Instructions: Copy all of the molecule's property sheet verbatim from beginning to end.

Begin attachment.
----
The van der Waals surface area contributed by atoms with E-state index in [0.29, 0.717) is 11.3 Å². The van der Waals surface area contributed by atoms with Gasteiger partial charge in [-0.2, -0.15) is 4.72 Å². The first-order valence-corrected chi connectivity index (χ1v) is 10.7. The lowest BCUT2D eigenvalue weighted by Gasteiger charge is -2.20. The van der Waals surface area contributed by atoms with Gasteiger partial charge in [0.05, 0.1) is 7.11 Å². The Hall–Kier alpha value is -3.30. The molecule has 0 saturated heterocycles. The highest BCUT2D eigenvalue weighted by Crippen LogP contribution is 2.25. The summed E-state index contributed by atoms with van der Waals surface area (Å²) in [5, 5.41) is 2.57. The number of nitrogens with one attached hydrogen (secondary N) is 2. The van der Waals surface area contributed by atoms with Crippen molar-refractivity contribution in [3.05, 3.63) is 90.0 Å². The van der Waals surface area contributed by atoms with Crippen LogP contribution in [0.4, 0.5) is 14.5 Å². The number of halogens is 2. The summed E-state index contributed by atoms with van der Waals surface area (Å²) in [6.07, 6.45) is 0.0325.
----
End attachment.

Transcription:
The van der Waals surface area contributed by atoms with E-state index in [0.29, 0.717) is 11.3 Å². The van der Waals surface area contributed by atoms with Gasteiger partial charge in [-0.2, -0.15) is 4.72 Å². The first-order valence-corrected chi connectivity index (χ1v) is 10.7. The lowest BCUT2D eigenvalue weighted by Gasteiger charge is -2.20. The van der Waals surface area contributed by atoms with Gasteiger partial charge in [0.05, 0.1) is 7.11 Å². The Hall–Kier alpha value is -3.30. The molecule has 0 saturated heterocycles. The highest BCUT2D eigenvalue weighted by Crippen LogP contribution is 2.25. The summed E-state index contributed by atoms with van der Waals surface area (Å²) in [5, 5.41) is 2.57. The number of nitrogens with one attached hydrogen (secondary N) is 2. The van der Waals surface area contributed by atoms with Crippen molar-refractivity contribution in [3.05, 3.63) is 90.0 Å². The van der Waals surface area contributed by atoms with Crippen LogP contribution in [0.4, 0.5) is 14.5 Å². The number of halogens is 2. The summed E-state index contributed by atoms with van der Waals surface area (Å²) in [6.07, 6.45) is 0.0325.